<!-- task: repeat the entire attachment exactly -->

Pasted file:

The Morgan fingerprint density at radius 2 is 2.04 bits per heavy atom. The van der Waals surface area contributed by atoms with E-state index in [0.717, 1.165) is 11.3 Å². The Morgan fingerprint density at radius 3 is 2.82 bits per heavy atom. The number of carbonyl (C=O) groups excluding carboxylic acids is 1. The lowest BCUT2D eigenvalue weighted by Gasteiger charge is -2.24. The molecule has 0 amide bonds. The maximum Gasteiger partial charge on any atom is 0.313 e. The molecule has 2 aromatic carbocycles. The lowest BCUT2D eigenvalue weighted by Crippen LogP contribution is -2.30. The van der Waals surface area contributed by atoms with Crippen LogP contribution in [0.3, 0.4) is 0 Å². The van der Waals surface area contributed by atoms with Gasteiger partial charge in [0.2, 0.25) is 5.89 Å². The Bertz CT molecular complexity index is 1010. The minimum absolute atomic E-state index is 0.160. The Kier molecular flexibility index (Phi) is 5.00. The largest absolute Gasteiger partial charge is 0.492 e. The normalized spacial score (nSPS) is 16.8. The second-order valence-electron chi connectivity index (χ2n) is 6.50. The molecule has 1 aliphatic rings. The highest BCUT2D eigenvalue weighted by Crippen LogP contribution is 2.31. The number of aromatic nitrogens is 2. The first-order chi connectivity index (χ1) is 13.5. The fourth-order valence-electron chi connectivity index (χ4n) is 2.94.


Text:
The Morgan fingerprint density at radius 2 is 2.04 bits per heavy atom. The van der Waals surface area contributed by atoms with E-state index in [0.717, 1.165) is 11.3 Å². The Morgan fingerprint density at radius 3 is 2.82 bits per heavy atom. The number of carbonyl (C=O) groups excluding carboxylic acids is 1. The lowest BCUT2D eigenvalue weighted by Gasteiger charge is -2.24. The molecule has 0 amide bonds. The maximum Gasteiger partial charge on any atom is 0.313 e. The molecule has 2 aromatic carbocycles. The lowest BCUT2D eigenvalue weighted by Crippen LogP contribution is -2.30. The van der Waals surface area contributed by atoms with Crippen LogP contribution in [0.3, 0.4) is 0 Å². The van der Waals surface area contributed by atoms with Gasteiger partial charge in [0.2, 0.25) is 5.89 Å². The Bertz CT molecular complexity index is 1010. The minimum absolute atomic E-state index is 0.160. The Kier molecular flexibility index (Phi) is 5.00. The largest absolute Gasteiger partial charge is 0.492 e. The normalized spacial score (nSPS) is 16.8. The second-order valence-electron chi connectivity index (χ2n) is 6.50. The molecule has 1 aliphatic rings. The highest BCUT2D eigenvalue weighted by Crippen LogP contribution is 2.31. The number of aromatic nitrogens is 2. The first-order chi connectivity index (χ1) is 13.5. The fourth-order valence-electron chi connectivity index (χ4n) is 2.94.